TINKER TAILOR: Jared Lawlor, founder of Herb Urban, with an example of one of his smart garden systems. JARED Lawlor has a green thumb but when he moved into a Tighes Hill house a few years back he grew it –and a business – to next level proportions.
Mr Lawlor andpartner Heidi took the sun for granted until they settled in thesouth-facing home, which enjoyed little drenching natural light beyond a small patch at the front fence.
“Being so used to growing herbs and veges we didn’t know what to do so I put my skills to the test,” says the electrical engineer.
He ran PVC pipes along a wall and developed a complex watering and plant nutrient system which quickly drew comments.
“Friendswere like ‘wow, that is a great idea’ and I soon realised it was and started to look at ways to simplify the system so the end user who didn’t have time or the inclination to do the tech stuff but wanted a garden could just set it and forget it,” he says.
Today Mr Lawlor’s startup Herb Urban is thriving, with plans to retail its smart gardening systems nationally and globally. It offers automatedgardening systems including vertical farms, urban farms and automated green wall systems, all of which turn on a controller with sensorsthat ensure plants receive the right amount of water and nutrients.
Greening spaces: A Herb Urban installation in Newcastle.
“It is a zero waste system – there is nothing out there on the market like it and I’ve designed this from scratch in Newcastle,”says Mr Lawlorof the product that he makes in the Islington co-workspace of carpenter Stu Pinkerton.
Watch my garden grow: The controller of the Herb Urban system is in the large box, which controls the water and nutrients given to the garden.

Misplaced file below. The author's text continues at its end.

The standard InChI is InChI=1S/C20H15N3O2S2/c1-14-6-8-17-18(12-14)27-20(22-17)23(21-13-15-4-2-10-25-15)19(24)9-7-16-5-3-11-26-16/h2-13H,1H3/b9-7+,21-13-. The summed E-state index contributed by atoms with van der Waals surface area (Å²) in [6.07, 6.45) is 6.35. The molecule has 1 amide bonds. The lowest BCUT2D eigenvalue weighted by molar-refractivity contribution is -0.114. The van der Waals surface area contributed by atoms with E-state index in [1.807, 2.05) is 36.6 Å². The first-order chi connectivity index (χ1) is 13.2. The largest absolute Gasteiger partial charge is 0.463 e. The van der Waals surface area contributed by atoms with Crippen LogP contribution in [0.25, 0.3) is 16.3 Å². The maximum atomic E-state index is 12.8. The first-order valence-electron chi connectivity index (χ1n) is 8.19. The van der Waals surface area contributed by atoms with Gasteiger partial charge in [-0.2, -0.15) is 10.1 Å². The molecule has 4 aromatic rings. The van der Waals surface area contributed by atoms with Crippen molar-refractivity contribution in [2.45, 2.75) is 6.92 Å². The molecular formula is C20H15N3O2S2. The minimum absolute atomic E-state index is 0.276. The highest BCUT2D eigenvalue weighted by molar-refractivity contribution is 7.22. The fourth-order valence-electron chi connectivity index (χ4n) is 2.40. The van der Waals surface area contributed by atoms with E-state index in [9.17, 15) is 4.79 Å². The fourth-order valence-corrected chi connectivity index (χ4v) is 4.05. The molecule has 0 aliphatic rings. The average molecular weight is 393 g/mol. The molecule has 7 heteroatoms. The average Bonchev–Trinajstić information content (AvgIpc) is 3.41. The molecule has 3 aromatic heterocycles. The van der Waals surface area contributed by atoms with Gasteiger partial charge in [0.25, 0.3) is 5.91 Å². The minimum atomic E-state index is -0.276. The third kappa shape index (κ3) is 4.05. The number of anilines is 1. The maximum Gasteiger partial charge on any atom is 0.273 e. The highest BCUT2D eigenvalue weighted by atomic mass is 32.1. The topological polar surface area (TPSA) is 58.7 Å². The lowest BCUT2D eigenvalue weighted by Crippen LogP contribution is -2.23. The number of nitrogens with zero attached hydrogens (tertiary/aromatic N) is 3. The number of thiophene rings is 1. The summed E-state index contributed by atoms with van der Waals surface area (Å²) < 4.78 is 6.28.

“The plants only get given what they will use and nothing more or less so they are living in a perfect state.”
Herb Urban will soon release its first commercial product, a DYI “plug and play” product allowing customers to buy and setup the system at home.
Out of the box: Herb Urban garden systems are horizontal and vertical and made to measure for urban spaces.
“The first units will be delivered around Newcastle but the product will be refined so we can go interstate and globally,” says Mr Lawlor.
He and his partner have long grown their own produce, keen to cutwaste associated withsupermarkets.
Mr Lawlor says Herb Urban grew from a pure desire to give people the ability to grow their own food without having to think about it.
“People who can gardentake it for granted, the knowledge base you have to build up over a long time; ifyou are gardening conventionally you have to cultivate soil and put time and sweat into it,” he says. “We wanted to take the guess work out of it.”
Mr Lawlor, a participant in The Business Centre’s Start House 100 innovation course, says many clients live in central Newcastle andwant to grow their own produce for sustainability and health reasons.With manyhavingan oversupply of produce, heplans to create a community of sharing via a local farmers markets stall or an online forum.